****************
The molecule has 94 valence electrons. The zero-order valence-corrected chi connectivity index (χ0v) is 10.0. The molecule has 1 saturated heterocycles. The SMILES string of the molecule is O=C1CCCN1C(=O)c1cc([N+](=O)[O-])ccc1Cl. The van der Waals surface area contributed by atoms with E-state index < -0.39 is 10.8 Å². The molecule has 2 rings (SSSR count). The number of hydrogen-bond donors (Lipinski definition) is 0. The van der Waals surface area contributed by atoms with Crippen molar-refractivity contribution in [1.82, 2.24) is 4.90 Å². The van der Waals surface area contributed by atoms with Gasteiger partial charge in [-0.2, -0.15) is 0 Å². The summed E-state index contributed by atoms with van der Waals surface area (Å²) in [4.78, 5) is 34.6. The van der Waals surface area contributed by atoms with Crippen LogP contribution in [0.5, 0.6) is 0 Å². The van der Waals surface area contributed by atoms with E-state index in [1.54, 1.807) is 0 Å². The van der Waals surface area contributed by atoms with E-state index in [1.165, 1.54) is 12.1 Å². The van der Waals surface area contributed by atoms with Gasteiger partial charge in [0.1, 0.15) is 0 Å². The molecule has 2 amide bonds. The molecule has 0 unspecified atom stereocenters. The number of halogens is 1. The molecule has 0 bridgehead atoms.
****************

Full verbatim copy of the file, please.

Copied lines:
The molecule has 94 valence electrons. The zero-order valence-corrected chi connectivity index (χ0v) is 10.0. The molecule has 1 saturated heterocycles. The SMILES string of the molecule is O=C1CCCN1C(=O)c1cc([N+](=O)[O-])ccc1Cl. The van der Waals surface area contributed by atoms with E-state index < -0.39 is 10.8 Å². The molecule has 2 rings (SSSR count). The number of hydrogen-bond donors (Lipinski definition) is 0. The van der Waals surface area contributed by atoms with Crippen molar-refractivity contribution in [1.82, 2.24) is 4.90 Å². The van der Waals surface area contributed by atoms with Gasteiger partial charge in [-0.2, -0.15) is 0 Å². The summed E-state index contributed by atoms with van der Waals surface area (Å²) in [4.78, 5) is 34.6. The van der Waals surface area contributed by atoms with Crippen LogP contribution in [0.5, 0.6) is 0 Å². The van der Waals surface area contributed by atoms with E-state index in [1.54, 1.807) is 0 Å². The van der Waals surface area contributed by atoms with E-state index in [1.165, 1.54) is 12.1 Å². The van der Waals surface area contributed by atoms with Gasteiger partial charge in [0.1, 0.15) is 0 Å². The molecule has 2 amide bonds. The molecule has 0 unspecified atom stereocenters. The number of halogens is 1. The molecule has 0 bridgehead atoms.